Request for Names of Alien Enemies in Syracuse
Suggested Teaching Instructions
A request for the names of alien enemies in Syracuse, December 1917.
Shortly after the entrance of the United States into World War I, the government passed a series of laws known as The Alien Act (1917), The Sedition Act (1918), and The Espionage Act (1918). As part of the mobilization process, the government relied on propaganda and patriotism to rally funding and support from the American people for the war effort. As a result, dissent was suppressed and foreign-born citizens were targeted as spies or subversives.
Thousands of aliens were rounded up and deported or, as in the case of the letter to the governor of New York, names and addresses were published to identify and ensure the loyalty of aliens around the country. Two thousand total prosecutions occurred and nearly half were convicted.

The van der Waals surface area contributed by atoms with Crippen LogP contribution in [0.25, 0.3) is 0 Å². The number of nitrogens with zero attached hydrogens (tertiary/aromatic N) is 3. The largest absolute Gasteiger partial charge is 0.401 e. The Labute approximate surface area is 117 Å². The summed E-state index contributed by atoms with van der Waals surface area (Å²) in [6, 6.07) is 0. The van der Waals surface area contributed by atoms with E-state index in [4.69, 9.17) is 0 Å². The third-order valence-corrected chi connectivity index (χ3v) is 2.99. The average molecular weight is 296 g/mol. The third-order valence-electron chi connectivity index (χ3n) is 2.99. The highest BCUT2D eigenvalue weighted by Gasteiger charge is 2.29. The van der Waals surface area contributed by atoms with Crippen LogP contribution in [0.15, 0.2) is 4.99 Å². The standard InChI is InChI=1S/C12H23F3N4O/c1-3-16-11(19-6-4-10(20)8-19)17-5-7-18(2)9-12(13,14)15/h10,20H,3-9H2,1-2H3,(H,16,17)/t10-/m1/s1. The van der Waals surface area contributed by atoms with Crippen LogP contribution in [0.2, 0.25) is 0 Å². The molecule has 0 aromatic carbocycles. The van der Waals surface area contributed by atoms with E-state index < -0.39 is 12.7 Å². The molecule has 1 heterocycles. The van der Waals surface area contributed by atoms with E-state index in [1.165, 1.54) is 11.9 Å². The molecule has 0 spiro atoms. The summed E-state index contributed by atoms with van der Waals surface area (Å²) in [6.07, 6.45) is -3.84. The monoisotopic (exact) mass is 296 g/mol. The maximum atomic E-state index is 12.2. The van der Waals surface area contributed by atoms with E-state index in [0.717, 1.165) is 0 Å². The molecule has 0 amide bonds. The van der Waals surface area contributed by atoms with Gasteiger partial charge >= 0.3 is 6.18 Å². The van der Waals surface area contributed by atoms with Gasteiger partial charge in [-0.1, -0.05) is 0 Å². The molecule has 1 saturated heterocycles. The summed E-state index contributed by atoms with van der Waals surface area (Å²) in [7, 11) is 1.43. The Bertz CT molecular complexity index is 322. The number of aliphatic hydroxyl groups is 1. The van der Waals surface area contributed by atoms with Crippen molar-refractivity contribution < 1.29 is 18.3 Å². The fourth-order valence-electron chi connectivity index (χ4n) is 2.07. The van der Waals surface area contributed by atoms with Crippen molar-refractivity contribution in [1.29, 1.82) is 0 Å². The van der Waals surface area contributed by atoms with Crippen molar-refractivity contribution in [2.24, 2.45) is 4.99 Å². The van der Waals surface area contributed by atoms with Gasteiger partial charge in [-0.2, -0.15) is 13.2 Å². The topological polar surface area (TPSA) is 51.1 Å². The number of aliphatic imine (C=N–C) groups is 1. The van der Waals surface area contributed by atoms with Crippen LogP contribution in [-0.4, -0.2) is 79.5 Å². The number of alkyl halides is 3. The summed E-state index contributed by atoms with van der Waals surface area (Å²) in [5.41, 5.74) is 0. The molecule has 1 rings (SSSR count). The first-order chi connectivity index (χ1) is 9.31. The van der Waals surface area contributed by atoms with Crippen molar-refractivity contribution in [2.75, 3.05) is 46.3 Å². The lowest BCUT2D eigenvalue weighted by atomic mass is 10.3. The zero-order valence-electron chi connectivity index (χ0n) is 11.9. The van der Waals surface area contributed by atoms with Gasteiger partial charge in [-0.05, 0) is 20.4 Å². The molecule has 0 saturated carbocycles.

The laws were purposely broad-based and became the centerpiece of the American civil liberties debate. Supreme Court Justice Oliver Wendell Holmes issued the famous “clear and present danger” quote that upheld the laws and gave the government wide-ranging limits to curtail free speech during wartime.
How did national defense issues impact ethnic individuals?
Check for Understanding
Explain why the newspaper wanted to publish the names of these individuals.
Compare this time period in American history with the War on Terror, specifically The Patriot Act. Is this “profiling” and discrimination? Or is it necessary during a time of war?
Write a Supreme Court dissenting opinion to Holmes’ in which you challenge the legality of “clear and present danger.”